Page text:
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A recent study conducted by Consumer Reports claims that the current safety technologies found in vehicles could save thousands of lives if they are made standard across all brands and models.

The study specifically names three safety technologies; however, all are usually included in range-topping trims and with hefty price tags so there are fewer people who have access to them.

The safety tech features the Consumer Reports study talks about include automatic emergency braking, blind-spot warning, and lane departure warning. According to the publication, adopting these technologies across vehicle fleets would mean a reduction of 11,000 traffic deaths in the United States.

, Car Safety Tech Could Save Lives If Standardized
According to the study, adopting safety technologies across vehicle fleets would mean a reduction of 11,000 traffic deaths in the United States.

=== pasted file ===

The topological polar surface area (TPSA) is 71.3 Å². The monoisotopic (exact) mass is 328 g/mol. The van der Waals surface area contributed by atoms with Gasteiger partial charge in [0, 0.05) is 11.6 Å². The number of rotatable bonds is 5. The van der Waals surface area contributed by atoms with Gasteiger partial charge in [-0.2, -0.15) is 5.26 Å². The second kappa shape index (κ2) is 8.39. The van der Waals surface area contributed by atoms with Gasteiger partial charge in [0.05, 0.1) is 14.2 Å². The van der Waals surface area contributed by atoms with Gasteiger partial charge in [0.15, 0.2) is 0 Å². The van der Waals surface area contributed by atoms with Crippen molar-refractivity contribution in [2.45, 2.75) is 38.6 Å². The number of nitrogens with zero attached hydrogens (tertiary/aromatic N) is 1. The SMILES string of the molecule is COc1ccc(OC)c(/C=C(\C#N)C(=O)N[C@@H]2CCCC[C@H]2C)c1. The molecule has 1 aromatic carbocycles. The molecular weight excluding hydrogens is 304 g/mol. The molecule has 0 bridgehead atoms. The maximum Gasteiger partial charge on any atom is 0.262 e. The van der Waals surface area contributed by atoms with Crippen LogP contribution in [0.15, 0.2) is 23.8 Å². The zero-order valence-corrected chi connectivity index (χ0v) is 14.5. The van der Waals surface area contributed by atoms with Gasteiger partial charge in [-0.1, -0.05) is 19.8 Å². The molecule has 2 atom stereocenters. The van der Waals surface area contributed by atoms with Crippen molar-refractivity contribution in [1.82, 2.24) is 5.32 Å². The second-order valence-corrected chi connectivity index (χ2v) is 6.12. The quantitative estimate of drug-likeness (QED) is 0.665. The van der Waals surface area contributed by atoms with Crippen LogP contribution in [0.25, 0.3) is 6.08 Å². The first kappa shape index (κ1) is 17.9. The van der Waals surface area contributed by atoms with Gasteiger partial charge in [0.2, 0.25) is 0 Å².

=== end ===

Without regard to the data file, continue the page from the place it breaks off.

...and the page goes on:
Although there are already a few automakers packaging the these technologies as standard equipment, there are still a lot that do not. One of the reasons cited by Consumer Reports is because there is no specific mandate that requires car manufacturers to offer them as standard features instead of optional packages.

Consumer Reports also cited a separate study showing that consumers pay an average of $2,000 on top of a car’s retail price to add automatic emergency braking with pedestrian detection and blind-spot warning to their vehicles. The study also mentioned two cases where an automaker charged an extra $12,000 just for two features.

Moreover, the study also delved into pedestrian detection systems, a safety feature that is also offered in some high-end vehicles. Based on the data, standardizing these systems would prevent no less than 800 deaths annually.

Other technologies Consumer Reports thinks would be helpful in lowering traffic accident deaths include vehicle-to-vehicle communications and drunk driving prevention technologies. The study, however, admitted it will take more time for these two safety features to become readily available.

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